At the end of the twelfth century, political power shifted from the aristocracy to military men, and though the court remained in Kyoto, the effective center of government was moved to Kamakura in the east. The cultural center of the country remained with the aristocrats in Kyoto, for their firmly rooted traditions could not be snatched from them even though their political influence could. On the contrary, as the new political-military leaders and their supporters entered a period of relative calm following the turbulence that surrounded the transferral of power, they tried to assume the traditional life style of the aristocracy with virtually no alterations. Therefore, to the extent that the cultural life of Kyoto underwent no drastic change, the old forms lived on in new guises. Certainly, this was true of decorative motifs: the patterns themselves did not change markedly, although their manner of expression came gradually to reflect the personalities of the new military patrons of the arts.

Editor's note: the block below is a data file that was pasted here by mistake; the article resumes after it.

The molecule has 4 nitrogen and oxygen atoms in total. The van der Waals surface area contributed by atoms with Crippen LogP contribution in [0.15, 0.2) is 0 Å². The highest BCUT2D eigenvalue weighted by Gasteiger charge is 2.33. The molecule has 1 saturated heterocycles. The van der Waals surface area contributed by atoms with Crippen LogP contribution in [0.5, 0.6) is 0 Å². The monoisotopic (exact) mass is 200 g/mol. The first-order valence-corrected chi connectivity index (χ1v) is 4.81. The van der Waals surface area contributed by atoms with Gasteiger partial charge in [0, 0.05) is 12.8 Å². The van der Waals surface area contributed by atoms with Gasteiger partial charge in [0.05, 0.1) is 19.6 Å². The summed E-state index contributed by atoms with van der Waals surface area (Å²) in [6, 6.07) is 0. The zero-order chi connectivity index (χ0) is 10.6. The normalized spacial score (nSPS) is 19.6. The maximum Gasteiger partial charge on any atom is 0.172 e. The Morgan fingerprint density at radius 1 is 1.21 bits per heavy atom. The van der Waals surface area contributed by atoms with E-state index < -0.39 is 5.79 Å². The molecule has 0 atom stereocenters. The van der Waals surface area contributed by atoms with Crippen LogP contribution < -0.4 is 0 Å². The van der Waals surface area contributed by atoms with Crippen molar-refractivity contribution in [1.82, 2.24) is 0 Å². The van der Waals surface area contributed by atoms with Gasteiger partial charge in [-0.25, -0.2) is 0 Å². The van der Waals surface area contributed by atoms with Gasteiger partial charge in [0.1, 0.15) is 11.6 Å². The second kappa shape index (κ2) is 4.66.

Bush clover blooms riotously, a family of deer rests momentarily on the bank of a swift-flowing stream, and small birds dart through the sky in the mellow autumn landscape that covers a small inlaid-lacquer box in the Izumo Shrine (Plate 74). In this decoration, the sentimentalism of Heian lacquer ware can still be sensed, but the individual forms, particularly the deer and birds, have become more naturalistic and ani-